According to the IRS, your new retirement plan is not required to accept rollovers, so check with your plan administrator to find out if they're allowed.
Roll over your 401(k) into an IRA
You can also roll your 401(k) balance into an IRA, a tax-advantaged savings plan that lets you contribute and invest funds on your own, outside of your employer. IRAs can be useful when you don't have access to an employer-sponsored plan or you're maxing out your 401(k) contributions and you want to save more. They also might have lower fees and greater investment options than a 401(k).
You can roll over your 401(k) into a traditional IRA, in which your contributions and earnings are tax-deferred until you make withdrawals in retirement, or a Roth IRA, in which your contributions are taxed at the normal rate but your earnings grow tax-free:
- Rolling over a traditional 401(k) into a traditional IRA is usually a seamless process.
- Rolling over a Roth 401(k) into a Roth IRA can be completed without any steps in between, but you need to be careful and check what happens with any employer contributions.
- Rolling over a traditional 401(k) into a Roth IRA will require you to make a stop in a traditional IRA before converting it.
"Traditional [IRAs] can be rolled into Roth, but then taxes will be owed on income. If Roth, make sure it isn't accidentally characterized as a traditional (i.e., deferred tax) account when rolled over," said Firth.
You will need to open an IRA plan with a brokerage firm or financial institution on your own, as they are not sponsored by employers.
Plan on opening an IRA? Check out this guide.
How to roll over your 401(k)
Whether you choose to move your current 401(k) into an IRA or a new employer plan, eventually it's time to actually implement the rollover and transfer the money. You have two options: a direct rollover or an indirect rollover.
With a direct rollover, your current 401(k) plan administrator will simply cut a check directly to your new plan administrator instead of distributing the money to you. The money will transfer from your 401(k) to your new plan.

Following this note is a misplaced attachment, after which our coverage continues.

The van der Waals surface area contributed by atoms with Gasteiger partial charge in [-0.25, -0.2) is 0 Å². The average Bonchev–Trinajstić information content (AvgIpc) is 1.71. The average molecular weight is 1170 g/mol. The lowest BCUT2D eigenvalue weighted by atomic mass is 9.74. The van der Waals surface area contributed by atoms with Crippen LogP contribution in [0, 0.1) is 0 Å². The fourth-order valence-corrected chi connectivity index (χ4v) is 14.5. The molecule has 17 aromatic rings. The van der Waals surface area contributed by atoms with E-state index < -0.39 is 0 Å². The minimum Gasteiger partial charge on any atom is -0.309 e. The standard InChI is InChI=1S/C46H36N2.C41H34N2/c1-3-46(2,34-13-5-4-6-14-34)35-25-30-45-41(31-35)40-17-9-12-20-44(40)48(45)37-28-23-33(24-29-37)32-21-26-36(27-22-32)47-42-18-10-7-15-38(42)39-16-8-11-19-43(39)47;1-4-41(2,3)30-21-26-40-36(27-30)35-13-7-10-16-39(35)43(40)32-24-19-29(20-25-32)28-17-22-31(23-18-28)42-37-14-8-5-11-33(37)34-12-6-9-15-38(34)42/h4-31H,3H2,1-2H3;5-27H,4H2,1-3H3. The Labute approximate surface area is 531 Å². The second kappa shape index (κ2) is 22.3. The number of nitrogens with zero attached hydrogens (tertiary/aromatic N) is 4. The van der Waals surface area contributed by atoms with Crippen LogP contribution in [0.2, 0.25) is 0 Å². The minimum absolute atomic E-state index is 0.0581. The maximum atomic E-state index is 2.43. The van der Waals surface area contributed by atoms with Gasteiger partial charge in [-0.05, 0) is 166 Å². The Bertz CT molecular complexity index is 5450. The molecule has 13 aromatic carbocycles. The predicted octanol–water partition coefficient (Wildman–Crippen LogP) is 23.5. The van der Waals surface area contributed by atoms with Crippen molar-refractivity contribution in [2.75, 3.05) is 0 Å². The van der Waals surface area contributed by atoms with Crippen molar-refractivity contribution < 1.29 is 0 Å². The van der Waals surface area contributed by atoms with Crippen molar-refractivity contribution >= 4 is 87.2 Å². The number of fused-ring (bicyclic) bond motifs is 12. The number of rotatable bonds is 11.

You will need to contact your 401(k) provider and ask for a direct rollover. The distribution may be issued as a check to the new account, and no taxes will be withheld from your transfer (unless you are transferring from a traditional plan to a Roth account).
With an indirect rollover, the distribution will be sent directly to you via check. You then have 60 days to deposit your distribution in a new plan before it becomes a taxable event and you'll owe taxes on the entire distribution. Some people go this route to get a temporary loan before they eventually transfer the funds.
Think carefully before you choose an indirect rollover. Your employer will automatically withhold 20 percent for federal income taxes on the taxable portion of your distribution - which you will receive credit for if you deposit the full distribution within 60 days.
But this means you need to make up the 20 percent out of your own pocket when you deposit the rollover. If you don't, the amount withheld will be considered a taxable deduction and subject to a 10 percent early withdrawal fee if you're under age 59 ½.
For these reasons, it's usually easier and safer to choose a direct rollover.
Some things to remember
When you change jobs, you have at least 30 days to decide what to do with your 401(k). If you miss the 30-day window, you may have to wait until the next enrollment period, which could be up to a year. Once the rollover is complete, you will need to choose the investments in your IRA or direct the investments in your 401(k).
There is no limit to how many times you can roll over a 401(k) in a single year. When rolling over an IRA, you are generally limited to one rollover per year.
According to the IRS, rollovers don't count toward IRA contribution limits, so you can still contribute up to the annual limit on top of your rollover. Your same-year 401(k) contributions will count toward your annual 401(k) limit even after you roll over into a new employer plan, said Firth.
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This article originally appeared on Policygenius and was syndicated by MediaFeed.org.